The cultivation of trees on agricultural land helps to enrich soils, maintain soil moisture and stop erosion, provide vital habitat for wildlife, as well as store carbon. This practice, where tree and shrub cultivation is incorporated among crops or pasture, is called agroforestry and is the center of attention in a recent study looking at how to reduce the carbon footprint of agriculture.Read more
Join Wild Farm Alliance for Upcoming Webinar with eOrganic on Biodiversity Conservation in Organic Agriculture
Upcoming Webinar: How to Implement and Verify Biodiversity Conservation Activities in Organic Agricultural SystemsRead more
Happy Earth Day!
Spring is in full bloom - cherry blossoms and other early blooms are open, migrating birds are making their way north, bees, snakes, and other hibernating creatures are waking from their winter slumber, new life is abounding - so much to witness and appreciate.
Final NOP’s Natural Resources and Biodiversity Conservation Guidance is Raising the Bar to a Higher Level, but Did Not Go Far Enough
On January 15, 2016 the National Organic Program (NOP) released the final version of their Natural Resources and Biodiversity Conservation Guidance. It comes after Wild Farm Alliance and partners wrote the initial text and subsequently led comments from the organic community on the NOP’s draft.
Happy New Year! Wild Farm Alliance is excited for 2016, and we are so grateful to begin this new year with you.
Your support is the backbone of our work. Because of you, we are starting off 2016 stronger than ever. Last year, you helped strengthen the capacity of farmers to adapt to the impacts of climate change through regenerative agriculture. You also helped to educate consumers about the impact on biodiversity that their food choices have. And finally, your support in 2015 helped finalize the new food safety rule that encourages wildlife habitat on the farm.
This is the time of year where bats often get a bad rap and are mistaken for vicious blood sucking creatures. An old Halloween lore, unless of course you are the larvae of a corn earworm moth.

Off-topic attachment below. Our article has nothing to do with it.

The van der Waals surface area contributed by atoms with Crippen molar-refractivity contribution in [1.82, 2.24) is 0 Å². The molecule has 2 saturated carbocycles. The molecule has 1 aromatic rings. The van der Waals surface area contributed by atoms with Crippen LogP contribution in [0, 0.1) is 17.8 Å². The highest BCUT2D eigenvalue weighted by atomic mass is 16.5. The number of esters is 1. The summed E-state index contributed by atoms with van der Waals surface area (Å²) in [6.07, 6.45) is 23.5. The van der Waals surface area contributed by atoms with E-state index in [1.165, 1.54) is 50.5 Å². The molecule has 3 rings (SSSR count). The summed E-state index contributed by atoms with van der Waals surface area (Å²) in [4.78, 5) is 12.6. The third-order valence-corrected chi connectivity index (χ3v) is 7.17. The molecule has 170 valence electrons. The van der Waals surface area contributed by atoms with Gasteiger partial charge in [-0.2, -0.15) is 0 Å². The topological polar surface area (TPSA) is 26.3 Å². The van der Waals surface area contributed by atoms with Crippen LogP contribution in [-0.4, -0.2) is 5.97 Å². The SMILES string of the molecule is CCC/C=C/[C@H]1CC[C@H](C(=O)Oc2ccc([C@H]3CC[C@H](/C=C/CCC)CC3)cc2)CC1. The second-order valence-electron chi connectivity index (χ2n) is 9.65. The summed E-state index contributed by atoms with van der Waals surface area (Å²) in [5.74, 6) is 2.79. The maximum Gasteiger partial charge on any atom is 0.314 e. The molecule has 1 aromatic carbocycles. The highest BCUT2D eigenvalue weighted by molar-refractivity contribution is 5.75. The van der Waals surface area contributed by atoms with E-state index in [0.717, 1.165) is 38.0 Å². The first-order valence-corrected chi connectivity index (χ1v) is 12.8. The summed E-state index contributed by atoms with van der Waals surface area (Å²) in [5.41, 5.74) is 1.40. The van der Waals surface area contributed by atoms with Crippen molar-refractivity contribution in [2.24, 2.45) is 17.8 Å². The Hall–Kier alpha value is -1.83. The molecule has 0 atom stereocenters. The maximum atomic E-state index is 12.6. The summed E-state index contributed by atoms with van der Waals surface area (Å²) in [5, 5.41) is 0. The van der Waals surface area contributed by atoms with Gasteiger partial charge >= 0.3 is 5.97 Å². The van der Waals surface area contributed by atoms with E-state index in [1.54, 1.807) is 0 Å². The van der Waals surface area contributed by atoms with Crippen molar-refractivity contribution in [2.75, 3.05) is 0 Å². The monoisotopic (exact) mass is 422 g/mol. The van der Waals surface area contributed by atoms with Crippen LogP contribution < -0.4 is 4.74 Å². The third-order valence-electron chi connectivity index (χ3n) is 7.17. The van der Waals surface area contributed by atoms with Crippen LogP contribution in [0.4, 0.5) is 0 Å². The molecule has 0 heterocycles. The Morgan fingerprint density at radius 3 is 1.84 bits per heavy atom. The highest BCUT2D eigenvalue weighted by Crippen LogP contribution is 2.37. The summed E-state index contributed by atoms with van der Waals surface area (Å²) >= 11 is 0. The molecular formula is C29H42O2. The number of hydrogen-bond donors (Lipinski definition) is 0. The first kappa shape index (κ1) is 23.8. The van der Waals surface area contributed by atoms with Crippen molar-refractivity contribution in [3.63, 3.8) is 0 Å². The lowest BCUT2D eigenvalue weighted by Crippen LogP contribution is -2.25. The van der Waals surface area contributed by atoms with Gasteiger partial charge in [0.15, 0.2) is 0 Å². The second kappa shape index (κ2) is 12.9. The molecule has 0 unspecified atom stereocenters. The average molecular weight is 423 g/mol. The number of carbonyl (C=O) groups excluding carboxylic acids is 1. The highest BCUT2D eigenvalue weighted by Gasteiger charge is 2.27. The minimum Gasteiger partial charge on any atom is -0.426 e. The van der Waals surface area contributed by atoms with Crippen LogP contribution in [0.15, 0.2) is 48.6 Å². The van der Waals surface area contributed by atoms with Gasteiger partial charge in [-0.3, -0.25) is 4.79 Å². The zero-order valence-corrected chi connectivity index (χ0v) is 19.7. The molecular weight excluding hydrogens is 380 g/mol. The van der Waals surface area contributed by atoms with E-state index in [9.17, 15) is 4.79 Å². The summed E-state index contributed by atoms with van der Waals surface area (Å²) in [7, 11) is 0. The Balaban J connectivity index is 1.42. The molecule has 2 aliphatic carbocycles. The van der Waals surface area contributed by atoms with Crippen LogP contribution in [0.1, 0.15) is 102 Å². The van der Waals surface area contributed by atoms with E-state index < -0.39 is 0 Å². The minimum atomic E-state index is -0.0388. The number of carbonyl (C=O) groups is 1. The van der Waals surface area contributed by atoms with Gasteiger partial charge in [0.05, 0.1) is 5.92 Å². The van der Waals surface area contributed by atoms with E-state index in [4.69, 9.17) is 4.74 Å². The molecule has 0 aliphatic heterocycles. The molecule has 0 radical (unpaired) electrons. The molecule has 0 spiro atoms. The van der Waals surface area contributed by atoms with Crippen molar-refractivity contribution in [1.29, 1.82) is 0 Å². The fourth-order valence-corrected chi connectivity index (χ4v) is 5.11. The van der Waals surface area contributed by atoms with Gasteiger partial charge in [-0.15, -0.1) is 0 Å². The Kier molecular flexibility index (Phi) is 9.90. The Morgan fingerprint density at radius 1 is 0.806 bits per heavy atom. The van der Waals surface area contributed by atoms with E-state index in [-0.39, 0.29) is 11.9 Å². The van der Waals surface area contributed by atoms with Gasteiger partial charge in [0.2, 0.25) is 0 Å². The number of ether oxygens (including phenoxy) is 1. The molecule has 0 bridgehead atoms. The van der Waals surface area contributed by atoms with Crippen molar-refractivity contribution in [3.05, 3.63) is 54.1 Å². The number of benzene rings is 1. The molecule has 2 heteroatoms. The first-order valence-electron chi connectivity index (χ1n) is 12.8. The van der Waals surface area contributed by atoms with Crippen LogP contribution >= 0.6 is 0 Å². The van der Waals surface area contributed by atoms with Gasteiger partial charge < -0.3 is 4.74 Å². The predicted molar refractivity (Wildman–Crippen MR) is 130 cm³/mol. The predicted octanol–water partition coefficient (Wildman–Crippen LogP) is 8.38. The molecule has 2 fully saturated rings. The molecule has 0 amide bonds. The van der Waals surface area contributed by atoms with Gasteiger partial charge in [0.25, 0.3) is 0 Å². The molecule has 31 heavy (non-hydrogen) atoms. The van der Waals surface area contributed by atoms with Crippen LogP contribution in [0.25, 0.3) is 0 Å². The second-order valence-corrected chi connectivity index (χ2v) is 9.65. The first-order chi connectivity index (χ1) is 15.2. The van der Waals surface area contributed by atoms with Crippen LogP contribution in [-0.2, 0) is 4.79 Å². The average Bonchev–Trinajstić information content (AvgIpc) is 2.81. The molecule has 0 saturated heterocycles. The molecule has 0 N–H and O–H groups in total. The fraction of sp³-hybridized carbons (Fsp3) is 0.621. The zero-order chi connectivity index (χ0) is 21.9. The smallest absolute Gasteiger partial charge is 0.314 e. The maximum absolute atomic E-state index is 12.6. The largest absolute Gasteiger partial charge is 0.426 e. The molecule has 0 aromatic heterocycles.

Corn earworm moths and their larvae can devastate corn, tomatoes, and cotton crops. But a recent study was just released showing the enormous benefits bats provide in pest control, especially for corn. This study looked at the bat predation of the corn earworm larvae in Illinois.
A recent study was published showing the devastating loss of crop diversity over the last three decades. This alarming loss of crop diversity is not just about fewer varieties of food crops, it has much bigger implications. For example, fields of monocultures diminish soil fertility, eliminate wildlife habitat, and encourage pesticide applications.Read more
While summer’s bounty and our farmers are churning out an abundance of food for us humans and non-humans (think insect pollinators and beneficial birds), we are keeping our eye on research and policies that benefit conservation-minded farmers and the wider landscape.
It is an exciting time for Wild Farm Alliance – we are growing with new staff and new board members, our work on drafting and advocating for stronger biodiversity guidance in the National Organic Program is almost finalized, we are fully immersed in the revision of our epic Biodiversity Guide for farmers and certifiers, and everyday we continue to learn about the amazing and inspiring work of farmers increasing biodiversity on their farms.
Wild Farm Alliance (WFA) is excited to announce some great up-coming events. If you'll be near Salinas, California in late August, join us at this year's Food Safety and Water Quality Forum and get the latest on co-managing food safety and conservation. Later in October, WFA will be hosting two field tours at our on-farm habitat restoration project sites near Watsonville and Hollister, CA.
Photo courtesy of NRCS